The internet is a fast changing environment where what’s hot and what’s not can sometimes shift completely at any moment. Some may feel that in these days when people are being increasingly encouraged to resort to DIY website building solutions that traditional graphic design is going to eventually become extinct. But the good news is that this is not necessarily so, because like many trends on the internet, this DIY fad is likely to burn out before it gains too much momentum.
The truth is simple: people will quickly realise that although they can build their own websites and create their own graphics, most of them actually shouldn’t because they’re completely lacking in talent to do either one. Unfortunately for web users, it may take a little bit of time before all those talentless hacks actually get around to noticing their lack of ability. But it is nonetheless completely inevitable that eventually “amateur hour” will be over and then we can all get back to business as usual.
For any business, good graphic design is essential. It is what separates professional and quality services from amateurish buffoons. For the buying public, this is a key factor in determining which businesses they are going to trust when it comes to handing over their money. No matter what kind of business you are in, the graphic design that represents your company is the most important ingredient in your potential for success.
According to UK-based graphic design agency Bulldog Graphic Design London, the goal for business owners must be to ensure their brand is presented in the right way, because first impressions are everything.
Graphic design is about more than just logos, although of course the logo is a really important part of the brand image and is the most powerful marketing tool you possess. Yet graphic design also encompasses other things, including typography selection, design of infographics, and design for things like brochures, business cards, newsletters, posters, signs, and of course web pages.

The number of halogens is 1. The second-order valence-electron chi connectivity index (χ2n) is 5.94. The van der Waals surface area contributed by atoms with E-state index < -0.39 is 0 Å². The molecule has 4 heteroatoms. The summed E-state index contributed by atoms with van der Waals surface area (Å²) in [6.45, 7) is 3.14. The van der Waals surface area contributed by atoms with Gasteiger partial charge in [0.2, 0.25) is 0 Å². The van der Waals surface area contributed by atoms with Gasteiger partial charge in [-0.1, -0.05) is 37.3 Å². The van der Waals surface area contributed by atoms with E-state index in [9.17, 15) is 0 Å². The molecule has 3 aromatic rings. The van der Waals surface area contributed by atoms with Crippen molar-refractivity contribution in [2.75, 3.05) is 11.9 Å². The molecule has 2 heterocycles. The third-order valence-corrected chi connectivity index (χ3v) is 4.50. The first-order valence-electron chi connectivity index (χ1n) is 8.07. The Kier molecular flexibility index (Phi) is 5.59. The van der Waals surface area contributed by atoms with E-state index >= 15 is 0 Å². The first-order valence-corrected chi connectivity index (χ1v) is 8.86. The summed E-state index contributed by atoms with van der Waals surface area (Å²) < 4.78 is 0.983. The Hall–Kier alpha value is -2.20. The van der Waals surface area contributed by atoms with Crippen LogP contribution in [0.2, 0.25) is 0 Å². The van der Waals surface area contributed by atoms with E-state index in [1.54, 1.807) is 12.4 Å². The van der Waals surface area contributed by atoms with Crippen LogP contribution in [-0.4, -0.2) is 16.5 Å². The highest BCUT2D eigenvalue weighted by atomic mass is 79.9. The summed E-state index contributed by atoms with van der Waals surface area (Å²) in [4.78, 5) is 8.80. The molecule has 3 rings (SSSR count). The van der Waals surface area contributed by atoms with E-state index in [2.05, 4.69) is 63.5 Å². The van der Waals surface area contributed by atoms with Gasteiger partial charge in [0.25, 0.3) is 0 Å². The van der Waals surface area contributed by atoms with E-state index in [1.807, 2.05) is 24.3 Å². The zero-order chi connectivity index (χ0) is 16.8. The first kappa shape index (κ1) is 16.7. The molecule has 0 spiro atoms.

The actual images are only a small fraction of the graphic design process. For example, consider the space that surrounds the image. This can be just as important as the image itself, and sometimes may be even more important. Page layout, margins, borders, white space, images, text, and the overall balance are all very important aspects of information architecture. Graphic designers must be masters of all these things, even if in the end they spend most of their time creating images.
Rumours of the death of graphic design are greatly exaggerated because even though technology continues to make it increasingly easy to perform tasks that once were very difficult, it still can not instill the actual talent required to make somebody competent at using these tools to create something of significance.
This means the technology is a great time-saving aid for those who are already highly talented and capable of producing results even without the technology, but for everyone else these technologies are little more than expensive toys with a steep learning curve, a lot of frustration, and ultimately disappointing results.